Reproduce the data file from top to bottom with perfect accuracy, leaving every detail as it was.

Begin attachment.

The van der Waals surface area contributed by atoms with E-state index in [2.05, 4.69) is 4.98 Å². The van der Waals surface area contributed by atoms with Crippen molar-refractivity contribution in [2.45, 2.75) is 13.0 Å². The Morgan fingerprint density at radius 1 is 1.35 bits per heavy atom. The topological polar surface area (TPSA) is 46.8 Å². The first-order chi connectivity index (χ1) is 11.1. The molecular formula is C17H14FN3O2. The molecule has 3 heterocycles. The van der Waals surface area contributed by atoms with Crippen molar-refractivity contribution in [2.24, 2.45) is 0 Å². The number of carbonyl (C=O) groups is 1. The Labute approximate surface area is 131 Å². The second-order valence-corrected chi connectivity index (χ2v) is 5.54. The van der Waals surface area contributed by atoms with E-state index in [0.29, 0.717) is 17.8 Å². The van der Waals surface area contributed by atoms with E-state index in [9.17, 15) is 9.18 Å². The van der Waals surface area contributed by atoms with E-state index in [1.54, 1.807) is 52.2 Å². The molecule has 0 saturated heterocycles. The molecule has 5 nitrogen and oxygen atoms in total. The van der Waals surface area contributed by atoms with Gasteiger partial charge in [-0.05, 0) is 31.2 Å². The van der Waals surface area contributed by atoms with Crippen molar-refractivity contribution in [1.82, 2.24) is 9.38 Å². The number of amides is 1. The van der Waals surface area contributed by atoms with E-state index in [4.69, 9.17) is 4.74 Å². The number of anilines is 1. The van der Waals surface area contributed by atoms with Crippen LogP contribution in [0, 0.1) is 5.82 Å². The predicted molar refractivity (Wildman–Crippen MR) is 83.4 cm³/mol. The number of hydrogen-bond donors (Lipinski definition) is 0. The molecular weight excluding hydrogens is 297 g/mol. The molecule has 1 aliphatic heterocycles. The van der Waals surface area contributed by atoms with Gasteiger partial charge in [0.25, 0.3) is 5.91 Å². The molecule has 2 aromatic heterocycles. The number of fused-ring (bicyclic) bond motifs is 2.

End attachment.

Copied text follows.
The van der Waals surface area contributed by atoms with E-state index in [2.05, 4.69) is 4.98 Å². The van der Waals surface area contributed by atoms with Crippen molar-refractivity contribution in [2.45, 2.75) is 13.0 Å². The Morgan fingerprint density at radius 1 is 1.35 bits per heavy atom. The topological polar surface area (TPSA) is 46.8 Å². The first-order chi connectivity index (χ1) is 11.1. The molecular formula is C17H14FN3O2. The molecule has 3 heterocycles. The van der Waals surface area contributed by atoms with Crippen molar-refractivity contribution in [2.24, 2.45) is 0 Å². The number of carbonyl (C=O) groups is 1. The Labute approximate surface area is 131 Å². The second-order valence-corrected chi connectivity index (χ2v) is 5.54. The van der Waals surface area contributed by atoms with E-state index in [0.29, 0.717) is 17.8 Å². The van der Waals surface area contributed by atoms with E-state index in [9.17, 15) is 9.18 Å². The van der Waals surface area contributed by atoms with E-state index in [1.54, 1.807) is 52.2 Å². The molecule has 0 saturated heterocycles. The molecule has 5 nitrogen and oxygen atoms in total. The van der Waals surface area contributed by atoms with Gasteiger partial charge in [-0.05, 0) is 31.2 Å². The van der Waals surface area contributed by atoms with Crippen molar-refractivity contribution in [1.82, 2.24) is 9.38 Å². The number of amides is 1. The van der Waals surface area contributed by atoms with E-state index in [4.69, 9.17) is 4.74 Å². The number of anilines is 1. The van der Waals surface area contributed by atoms with Crippen LogP contribution in [0, 0.1) is 5.82 Å². The predicted molar refractivity (Wildman–Crippen MR) is 83.4 cm³/mol. The number of hydrogen-bond donors (Lipinski definition) is 0. The molecular weight excluding hydrogens is 297 g/mol. The molecule has 1 aliphatic heterocycles. The van der Waals surface area contributed by atoms with Gasteiger partial charge in [0.25, 0.3) is 5.91 Å². The molecule has 2 aromatic heterocycles. The number of fused-ring (bicyclic) bond motifs is 2.